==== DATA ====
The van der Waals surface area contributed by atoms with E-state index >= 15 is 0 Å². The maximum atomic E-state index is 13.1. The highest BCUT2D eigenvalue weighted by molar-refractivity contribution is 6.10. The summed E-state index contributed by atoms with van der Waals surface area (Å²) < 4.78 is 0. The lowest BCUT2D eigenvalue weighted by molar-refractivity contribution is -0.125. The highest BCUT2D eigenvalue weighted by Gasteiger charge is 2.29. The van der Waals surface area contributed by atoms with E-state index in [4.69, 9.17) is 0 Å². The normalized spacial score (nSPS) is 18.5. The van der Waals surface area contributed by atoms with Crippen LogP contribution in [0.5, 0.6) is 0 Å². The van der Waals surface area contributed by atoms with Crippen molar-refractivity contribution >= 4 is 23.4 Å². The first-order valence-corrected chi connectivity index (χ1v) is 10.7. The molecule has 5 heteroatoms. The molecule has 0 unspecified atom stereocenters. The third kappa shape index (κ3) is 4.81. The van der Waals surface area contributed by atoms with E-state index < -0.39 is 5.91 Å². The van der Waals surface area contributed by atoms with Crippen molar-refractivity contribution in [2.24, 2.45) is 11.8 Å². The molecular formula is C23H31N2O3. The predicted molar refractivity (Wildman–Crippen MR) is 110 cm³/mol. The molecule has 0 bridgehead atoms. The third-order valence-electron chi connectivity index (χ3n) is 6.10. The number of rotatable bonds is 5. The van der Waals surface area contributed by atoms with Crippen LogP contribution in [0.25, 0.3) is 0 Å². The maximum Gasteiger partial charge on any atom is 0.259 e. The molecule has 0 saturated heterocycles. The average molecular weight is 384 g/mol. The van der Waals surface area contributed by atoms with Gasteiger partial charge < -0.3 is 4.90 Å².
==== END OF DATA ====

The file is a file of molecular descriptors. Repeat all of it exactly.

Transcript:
The van der Waals surface area contributed by atoms with E-state index >= 15 is 0 Å². The maximum atomic E-state index is 13.1. The highest BCUT2D eigenvalue weighted by molar-refractivity contribution is 6.10. The summed E-state index contributed by atoms with van der Waals surface area (Å²) < 4.78 is 0. The lowest BCUT2D eigenvalue weighted by molar-refractivity contribution is -0.125. The highest BCUT2D eigenvalue weighted by Gasteiger charge is 2.29. The van der Waals surface area contributed by atoms with E-state index in [4.69, 9.17) is 0 Å². The normalized spacial score (nSPS) is 18.5. The van der Waals surface area contributed by atoms with Crippen LogP contribution in [0.5, 0.6) is 0 Å². The van der Waals surface area contributed by atoms with Crippen molar-refractivity contribution >= 4 is 23.4 Å². The first-order valence-corrected chi connectivity index (χ1v) is 10.7. The molecule has 5 heteroatoms. The molecule has 0 unspecified atom stereocenters. The third kappa shape index (κ3) is 4.81. The van der Waals surface area contributed by atoms with E-state index < -0.39 is 5.91 Å². The van der Waals surface area contributed by atoms with Crippen molar-refractivity contribution in [2.24, 2.45) is 11.8 Å². The molecular formula is C23H31N2O3. The predicted molar refractivity (Wildman–Crippen MR) is 110 cm³/mol. The molecule has 0 bridgehead atoms. The third-order valence-electron chi connectivity index (χ3n) is 6.10. The number of rotatable bonds is 5. The van der Waals surface area contributed by atoms with Crippen LogP contribution in [0.25, 0.3) is 0 Å². The maximum Gasteiger partial charge on any atom is 0.259 e. The molecule has 0 saturated heterocycles. The average molecular weight is 384 g/mol. The van der Waals surface area contributed by atoms with Gasteiger partial charge < -0.3 is 4.90 Å².